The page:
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The State of West Bengal Vs. Shaikh SerajuddIn Batley - Court Judgment

LegalCrystal Citation
SubjectTenancy
CourtSupreme Court of India
Decided On
Judge
Reported inAIR1954SC193; [1954]1SCR378
ActsIndian Independence (Rights, Property and Liabilities) Order, 1947 - Articles 8, 8(2) and 9
AppellantThe State of West Bengal;union of India (Uoi) (intervener)
RespondentShaikh SerajuddIn Batley;
Cases ReferredThe State of Punjab v. L. Mohan Lal Bhayana A.I.R.
Excerpt:
.....claiming arrears of rent - high court stated that lease was for exclusive purpose of province of west bengal and province liable to pay rent under lease - payment money under contract or for breach thereof is a financial obligation - liability to pay rent does not come within expression financial term - supreme court held, respondent entitled to claim arrears of rent - decision of high court upheld. - labour & servicesappointment: [s.b.sinha & v.s.sirpukar, jj] posts of sub-inspector of police - select list - at first stage of recruitment process, 57 posts more than advertised 112 posts were filled up - legality and/or validity thereof not questioned government increased number of vacancies from time to time having regard to emergent situation in state. held, in the circumstances.....das, j.1. this is an appeal by special leave by the state of west bengal from the judgment and decree passed on the 9th march, 1950, by a division bench of the calcutta high court affirming the judgment and decree pronounced by sinha j. on the 4th august, 1949, in exercise of the ordinary original civil jurisdiction of that court. the question for consideration in this appeal is whether on a proper interpretation of articles 8 and 9 of the indian independence (rights, property and liabilities) order, 1947, the appellant can be held liable for payment of rent and taxes for a period prior to the 15th august, 1947, in respect of a premises which had been taken on lease by the undivided province of bengal. 2. the relevant facts are shortly these. by an indenture of lease dated the 22nd.....
Judgment:

Das, J.

1. This is an appeal by special leave by the State of West Bengal from the judgment and decree passed on the 9th March, 1950, by a Division Bench of the Calcutta High Court affirming the judgment and decree pronounced by Sinha J. on the 4th August, 1949, in exercise of the ordinary original civil jurisdiction of that court. The question for consideration in this appeal is whether on a proper interpretation of articles 8 and 9 of the Indian Independence (Rights, Property and Liabilities) Order, 1947, the appellant can be held liable for payment of rent and taxes for a period prior to the 15th August, 1947, in respect of a premises which had been taken on lease by the undivided Province of Bengal.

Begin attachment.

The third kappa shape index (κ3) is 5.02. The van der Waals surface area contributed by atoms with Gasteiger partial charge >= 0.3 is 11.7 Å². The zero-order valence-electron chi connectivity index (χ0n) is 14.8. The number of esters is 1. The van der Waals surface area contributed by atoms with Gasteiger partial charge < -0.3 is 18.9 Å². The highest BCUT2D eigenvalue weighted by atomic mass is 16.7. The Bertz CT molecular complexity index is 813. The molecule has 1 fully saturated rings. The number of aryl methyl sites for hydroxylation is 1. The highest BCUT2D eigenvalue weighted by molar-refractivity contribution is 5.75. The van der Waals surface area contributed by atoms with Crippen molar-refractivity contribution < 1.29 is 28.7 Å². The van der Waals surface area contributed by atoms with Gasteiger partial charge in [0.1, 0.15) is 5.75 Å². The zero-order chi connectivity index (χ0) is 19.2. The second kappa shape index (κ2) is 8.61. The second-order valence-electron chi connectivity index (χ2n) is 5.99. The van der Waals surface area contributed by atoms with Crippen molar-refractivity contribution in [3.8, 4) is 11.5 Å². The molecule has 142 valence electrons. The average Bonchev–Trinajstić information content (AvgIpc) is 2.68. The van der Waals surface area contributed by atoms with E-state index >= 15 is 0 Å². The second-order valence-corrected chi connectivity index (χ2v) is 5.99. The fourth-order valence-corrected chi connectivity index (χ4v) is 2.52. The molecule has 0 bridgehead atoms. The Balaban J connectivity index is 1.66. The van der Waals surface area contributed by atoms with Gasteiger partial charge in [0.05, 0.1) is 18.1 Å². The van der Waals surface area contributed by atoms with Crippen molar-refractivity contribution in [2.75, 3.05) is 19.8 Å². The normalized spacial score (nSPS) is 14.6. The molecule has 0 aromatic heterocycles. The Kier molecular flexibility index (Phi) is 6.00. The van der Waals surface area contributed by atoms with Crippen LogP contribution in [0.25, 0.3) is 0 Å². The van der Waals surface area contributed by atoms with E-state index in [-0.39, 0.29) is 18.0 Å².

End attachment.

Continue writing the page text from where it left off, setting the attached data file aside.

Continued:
2. The relevant facts are shortly these. By an indenture of lease dated the 22nd February, 1947, the respondent demised to the Governor of the undivided Province of Bengal the first, second and third floors of premises No. 73, Dharmatolla Street, in the town of Calcutta for a term of three years commencing from the 1st day of February, 1947, yielding and paying unto the lessor therefore during the said term a monthly rent of Rs. 1,800 only clear of all deductions by equal monthly payments on the 5th day of each and every month for the month immediately preceding and also the sum of Rs. 150 per quarter towards payment of occupier's share of municipal taxes. By the lease the lessee covenanted that he would, during the said term, use the demised premises only for a hostel for the students of the Campbell Medical School and shall not at any time during the said term use the demised premises or any part thereof for any other purpose whatsoever. The lessee further agreed to pay the costs of and incidental to the lease. On the 15th August, 1947, the partition of India took place and, amongst other things, two new provinces came into existence, namely, West Bengal and East Bengal, in place of the old Province of Bengal. The Province of West Bengal formed part of the Dominion of India and is now the State of West Bengal in the Union of India while the Province of East Bengal became and is still a part of the Dominion of Pakistan. The Indian Independence Act, 1947, by section 9 empowered the Governor-General, amongst other things, to make such provision as appeared to him to be necessary or expedient for dividing between the new provinces to be constituted under that Act the powers, rights, properties, duties and liabilities of the provinces which under that Act were to cease to exist. In exercise of that power the Governor-General promulgated an Order called the Indian Independence (Rights, Property and Liabilities) Order, 1947, hereinafter referred to as the said Order, to deal with the powers, rights, property, duties and liabilities of the respective Governments of West Bengal and East Bengal. Article 8(2) of that Order, which is material for the purposes of this appeal, was in the following terms :-

'Any contracts made on behalf of the Province of Bengal before the appointed day shall, as from that day -

(a) if the contract is for purposes which as from that day are exclusively purposes of the Province of West Bengal, be deemed to have been made on behalf of that Province instead of the Province of Bengal; and

(b) in any other case be deemed to have been made on behalf of the Province of East Bengal instead of the Province of Bengal;

and all rights and liabilities which have accrued or may accrue under any such contract shall, to the extent to which they would have been rights or liabilities of the Province of Bengal, be rights or liabilities of the Province of West Bengal or the Province of East Bengal, as the case may be.

3. Clause (6) of article 8 provided that the provisions of that article would have effect subject to the provisions of article 9 of that Order. The relevant portion of article 9 was as follows :